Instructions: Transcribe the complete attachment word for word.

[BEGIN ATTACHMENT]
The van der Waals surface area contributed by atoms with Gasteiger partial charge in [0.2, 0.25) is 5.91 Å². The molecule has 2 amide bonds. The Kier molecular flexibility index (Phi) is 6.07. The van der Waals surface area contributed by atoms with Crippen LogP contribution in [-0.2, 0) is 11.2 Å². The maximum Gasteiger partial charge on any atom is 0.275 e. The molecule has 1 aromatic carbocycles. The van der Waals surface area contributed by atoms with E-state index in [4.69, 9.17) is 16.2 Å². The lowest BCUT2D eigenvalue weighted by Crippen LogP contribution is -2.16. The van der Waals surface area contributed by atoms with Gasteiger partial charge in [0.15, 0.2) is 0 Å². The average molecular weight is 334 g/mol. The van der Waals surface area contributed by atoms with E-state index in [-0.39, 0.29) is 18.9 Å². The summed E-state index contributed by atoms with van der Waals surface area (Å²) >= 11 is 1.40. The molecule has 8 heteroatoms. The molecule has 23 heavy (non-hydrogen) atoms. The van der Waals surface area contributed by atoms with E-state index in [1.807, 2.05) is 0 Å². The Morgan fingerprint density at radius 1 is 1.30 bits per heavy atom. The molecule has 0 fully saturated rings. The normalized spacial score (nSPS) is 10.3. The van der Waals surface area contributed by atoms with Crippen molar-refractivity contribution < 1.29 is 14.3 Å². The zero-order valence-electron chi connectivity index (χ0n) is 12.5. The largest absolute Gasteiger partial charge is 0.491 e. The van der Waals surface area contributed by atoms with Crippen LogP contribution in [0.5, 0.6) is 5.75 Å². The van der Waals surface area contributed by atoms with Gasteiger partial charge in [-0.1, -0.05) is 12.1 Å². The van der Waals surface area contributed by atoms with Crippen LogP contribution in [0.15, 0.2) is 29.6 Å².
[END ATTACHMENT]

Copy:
The van der Waals surface area contributed by atoms with Gasteiger partial charge in [0.2, 0.25) is 5.91 Å². The molecule has 2 amide bonds. The Kier molecular flexibility index (Phi) is 6.07. The van der Waals surface area contributed by atoms with Crippen LogP contribution in [-0.2, 0) is 11.2 Å². The maximum Gasteiger partial charge on any atom is 0.275 e. The molecule has 1 aromatic carbocycles. The van der Waals surface area contributed by atoms with E-state index in [4.69, 9.17) is 16.2 Å². The lowest BCUT2D eigenvalue weighted by Crippen LogP contribution is -2.16. The van der Waals surface area contributed by atoms with Gasteiger partial charge in [0.15, 0.2) is 0 Å². The average molecular weight is 334 g/mol. The van der Waals surface area contributed by atoms with E-state index in [-0.39, 0.29) is 18.9 Å². The summed E-state index contributed by atoms with van der Waals surface area (Å²) >= 11 is 1.40. The molecule has 8 heteroatoms. The molecule has 23 heavy (non-hydrogen) atoms. The van der Waals surface area contributed by atoms with E-state index in [1.807, 2.05) is 0 Å². The Morgan fingerprint density at radius 1 is 1.30 bits per heavy atom. The molecule has 0 fully saturated rings. The normalized spacial score (nSPS) is 10.3. The van der Waals surface area contributed by atoms with Crippen molar-refractivity contribution < 1.29 is 14.3 Å². The zero-order valence-electron chi connectivity index (χ0n) is 12.5. The largest absolute Gasteiger partial charge is 0.491 e. The van der Waals surface area contributed by atoms with Crippen LogP contribution in [0.5, 0.6) is 5.75 Å². The van der Waals surface area contributed by atoms with Gasteiger partial charge in [-0.1, -0.05) is 12.1 Å². The van der Waals surface area contributed by atoms with Crippen LogP contribution in [0.15, 0.2) is 29.6 Å².